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Denys Lionel Page

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Denys Lionel Page

Sir Denys Lionel Page (11 May 1908, Reading, Berkshire – 6 July 1978, Tarset)[1] was a British classical scholar at Oxford and Cambridge universities. He was President of the British Academy from 1971-74.

Early life

Born at Reading, Page was the son of Frederick Harold Dunn Page, a chartered civil engineer of the Great Western Railway, and his wife Elsie Daniels. He was educated at St. Bartholomew's School, and (as a scholar) at Christ Church, Oxford, where he was taught by Gilbert Murray, and J. D. Denniston. In 1928, he won the Craven and De Paravicini scholarships, the Chancellor's Prize for Latin verse and the Gaisford Prize for Greek verse and a first class in classical honours moderations.

In 1930, he got a First in Literae Humaniores. He was a member of the Christ Church cricket XI, as a fast bowler.[2]

Career

Page went for a year to the University of Vienna as Derby scholar, where he worked under Ludwig Radermacher, then returned to Christ Church as a lecturer, the next year becoming Student and Tutor. In 1937 he became Junior Censor.

In 1939 Page was posted to GC&CS, Bletchley Park. In 1942 he became head of section ISOS and a member of the XX Committee.[3] In 1944 he was Assistant Director, GC&CS.[4]

Page was elected the 34th Regius Professor of Greek at Cambridge University in 1950, a position he held until 1974, and held a professorial fellowship at Trinity College.[5] He was Master of Jesus College, Cambridge from 1959–73.[6] He was knighted in 1971.[5]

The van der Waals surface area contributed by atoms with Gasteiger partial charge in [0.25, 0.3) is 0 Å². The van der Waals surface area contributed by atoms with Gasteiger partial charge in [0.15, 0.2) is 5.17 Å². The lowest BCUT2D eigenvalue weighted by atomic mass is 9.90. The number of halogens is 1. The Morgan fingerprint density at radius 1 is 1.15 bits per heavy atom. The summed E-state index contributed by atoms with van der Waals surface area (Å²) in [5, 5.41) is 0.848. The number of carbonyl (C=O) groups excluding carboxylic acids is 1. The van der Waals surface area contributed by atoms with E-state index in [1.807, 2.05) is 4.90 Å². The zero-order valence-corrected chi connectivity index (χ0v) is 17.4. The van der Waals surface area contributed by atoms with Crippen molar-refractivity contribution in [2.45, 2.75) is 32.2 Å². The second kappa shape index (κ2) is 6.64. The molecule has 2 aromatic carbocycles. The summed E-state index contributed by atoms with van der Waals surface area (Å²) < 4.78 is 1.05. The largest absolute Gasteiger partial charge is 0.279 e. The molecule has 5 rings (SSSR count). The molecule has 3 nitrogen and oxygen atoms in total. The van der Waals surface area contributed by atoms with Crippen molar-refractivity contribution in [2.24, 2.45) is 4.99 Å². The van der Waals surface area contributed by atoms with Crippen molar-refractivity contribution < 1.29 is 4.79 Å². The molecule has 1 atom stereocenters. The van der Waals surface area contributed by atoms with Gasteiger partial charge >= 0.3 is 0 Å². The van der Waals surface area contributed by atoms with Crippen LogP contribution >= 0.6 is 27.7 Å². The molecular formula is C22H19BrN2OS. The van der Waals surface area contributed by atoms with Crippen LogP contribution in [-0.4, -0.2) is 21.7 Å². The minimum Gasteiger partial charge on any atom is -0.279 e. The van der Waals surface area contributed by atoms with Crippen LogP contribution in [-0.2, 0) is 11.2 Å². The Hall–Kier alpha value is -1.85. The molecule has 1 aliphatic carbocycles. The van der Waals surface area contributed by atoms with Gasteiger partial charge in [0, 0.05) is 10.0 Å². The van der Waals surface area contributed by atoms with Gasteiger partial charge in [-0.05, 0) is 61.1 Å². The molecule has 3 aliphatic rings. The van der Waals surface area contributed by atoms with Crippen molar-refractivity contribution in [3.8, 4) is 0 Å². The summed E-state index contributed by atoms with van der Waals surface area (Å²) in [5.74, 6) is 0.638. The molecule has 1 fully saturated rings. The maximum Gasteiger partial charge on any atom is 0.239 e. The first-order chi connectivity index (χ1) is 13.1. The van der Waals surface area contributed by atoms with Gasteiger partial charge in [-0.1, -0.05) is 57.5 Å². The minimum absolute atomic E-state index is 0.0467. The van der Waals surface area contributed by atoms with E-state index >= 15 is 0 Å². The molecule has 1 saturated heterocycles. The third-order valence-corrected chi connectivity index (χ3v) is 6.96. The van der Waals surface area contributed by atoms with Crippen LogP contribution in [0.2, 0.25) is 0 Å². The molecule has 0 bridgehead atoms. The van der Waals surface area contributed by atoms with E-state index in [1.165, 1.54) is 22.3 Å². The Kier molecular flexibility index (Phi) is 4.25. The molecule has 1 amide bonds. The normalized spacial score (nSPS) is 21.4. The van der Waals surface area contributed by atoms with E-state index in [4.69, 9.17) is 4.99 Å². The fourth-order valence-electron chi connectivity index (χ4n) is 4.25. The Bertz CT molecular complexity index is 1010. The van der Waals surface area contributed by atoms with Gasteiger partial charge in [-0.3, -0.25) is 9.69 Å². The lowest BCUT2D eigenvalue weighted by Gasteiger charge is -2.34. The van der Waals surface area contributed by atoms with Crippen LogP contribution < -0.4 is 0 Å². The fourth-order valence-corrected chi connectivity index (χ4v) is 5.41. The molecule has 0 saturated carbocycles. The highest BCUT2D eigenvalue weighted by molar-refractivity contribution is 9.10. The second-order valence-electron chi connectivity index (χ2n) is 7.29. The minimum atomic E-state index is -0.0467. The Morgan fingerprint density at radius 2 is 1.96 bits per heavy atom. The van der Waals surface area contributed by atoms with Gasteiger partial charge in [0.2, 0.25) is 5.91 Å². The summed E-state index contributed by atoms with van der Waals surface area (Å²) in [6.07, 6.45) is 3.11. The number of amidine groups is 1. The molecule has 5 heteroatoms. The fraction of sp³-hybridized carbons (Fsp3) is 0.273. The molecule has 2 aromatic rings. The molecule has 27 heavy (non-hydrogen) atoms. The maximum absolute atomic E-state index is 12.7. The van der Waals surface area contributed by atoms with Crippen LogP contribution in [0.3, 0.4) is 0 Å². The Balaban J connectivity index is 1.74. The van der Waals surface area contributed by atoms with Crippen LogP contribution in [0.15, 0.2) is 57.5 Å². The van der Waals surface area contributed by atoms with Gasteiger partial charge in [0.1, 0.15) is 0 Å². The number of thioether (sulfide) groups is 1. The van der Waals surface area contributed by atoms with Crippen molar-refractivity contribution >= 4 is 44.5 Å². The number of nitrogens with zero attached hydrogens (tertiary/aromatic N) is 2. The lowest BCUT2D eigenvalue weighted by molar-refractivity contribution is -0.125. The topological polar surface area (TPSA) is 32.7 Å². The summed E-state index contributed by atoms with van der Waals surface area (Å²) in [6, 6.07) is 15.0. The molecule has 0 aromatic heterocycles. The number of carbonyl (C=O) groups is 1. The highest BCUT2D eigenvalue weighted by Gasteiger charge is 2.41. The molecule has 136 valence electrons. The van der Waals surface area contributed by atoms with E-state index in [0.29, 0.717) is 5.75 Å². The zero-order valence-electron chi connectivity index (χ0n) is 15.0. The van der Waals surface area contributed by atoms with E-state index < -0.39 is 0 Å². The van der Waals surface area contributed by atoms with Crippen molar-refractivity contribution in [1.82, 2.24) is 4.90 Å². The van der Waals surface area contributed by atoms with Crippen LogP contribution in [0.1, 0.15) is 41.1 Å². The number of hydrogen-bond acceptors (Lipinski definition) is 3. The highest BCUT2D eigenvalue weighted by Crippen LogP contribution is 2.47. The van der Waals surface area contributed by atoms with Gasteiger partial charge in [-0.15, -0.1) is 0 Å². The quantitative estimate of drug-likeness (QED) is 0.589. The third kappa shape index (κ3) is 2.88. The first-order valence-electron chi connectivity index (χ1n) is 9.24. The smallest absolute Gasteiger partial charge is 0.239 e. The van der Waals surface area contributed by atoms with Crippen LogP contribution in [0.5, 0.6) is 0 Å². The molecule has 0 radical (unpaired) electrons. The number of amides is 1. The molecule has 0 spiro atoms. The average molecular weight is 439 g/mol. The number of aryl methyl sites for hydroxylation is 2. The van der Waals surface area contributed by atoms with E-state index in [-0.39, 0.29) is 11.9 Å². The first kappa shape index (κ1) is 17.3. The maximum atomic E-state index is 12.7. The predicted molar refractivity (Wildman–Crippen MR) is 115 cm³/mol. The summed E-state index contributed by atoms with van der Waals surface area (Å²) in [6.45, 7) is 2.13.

Elected a Fellow of the British Academy in 1952,[5][6] he received its Kenyon Medal in 1969, and served as the Academy's president from 1971–74.[5][6]

Marriage

In 1939, Page married Katharine Elizabeth, a daughter of Joseph Michael Dohan, of Philadelphia, Pennsylvania; the couple had four daughters.[2]

Publications

  • Tragic iambics: a translation of Masefield's Pompey the Great, Act 2, Scene I (awarded Gaisford Prize for Greek Verse) (Oxford: Basil Blackwell, 1928)
  • Actors' interpolations in Greek tragedy, studied with special reference to Euripides' Iphigeneia in Aulis, Oxford 1934
  • A new chapter in the history of Greek tragedy, Cambridge 1951
  • The Partheneion, Oxford 1951
  • Corinna, Society for the Promotion of Hellenic Studies, London 1953
  • Poetarum Lesbiorum fragmenta (edited with Edgar Lobel), Oxford 1955
  • Sappho and Alcaeus; introduction to the study of ancient Lesbian poetry, Oxford 1955
  • The Homeric Odyssey, Oxford 1955
  • Aeschylus, Agamemnon (edited with John Dewar Denniston) Oxford 1957
  • History and the Homeric Iliad, Berkeley, University of California Press, 1959
  • Poetae Melici Graeci; Alcmanis, Stesichori, Ibyci, Anacreontis, Simonidis, Corinnae, poetarum minorum reliquias, carmina popularia et convivialia quaeque adespota feruntur, Oxford 1962—listed in scholarly sources as PMG with numbers denoting fragments of lyric verse
  • Lyrica Graeca selecta (edited), 1968
  • The Santorini volcano and the desolation of Minoan Crete, Society for the Promotion of Hellenic Studies, London 1970
  • Aeschyli septem quae supersunt tragoedias (edited) Oxford 1972
  • Supplementum lyricis Graecis : poetarum lyricorum Graecorum fragmenta quae recens innotuerunt (edited), Oxford 1974
  • The epigrams of Rufinus (edited) Cambridge 1978
  • Further Greek epigrams : epigrams before AD 50 from the Greek anthology and other sources, not included in Hellenistic epigrams or The garland of Philip (edited), Cambridge 1981

References

Academic offices
Preceded by
Donald Struan Robertson
Regius Professor of Greek Cambridge University
1950 - 1974
Succeeded by
G. S. Kirk
Preceded by
E. M. W. Tillyard
Master of Jesus College, Cambridge
1959 - 1973
Succeeded by
Sir Alan Cottrell

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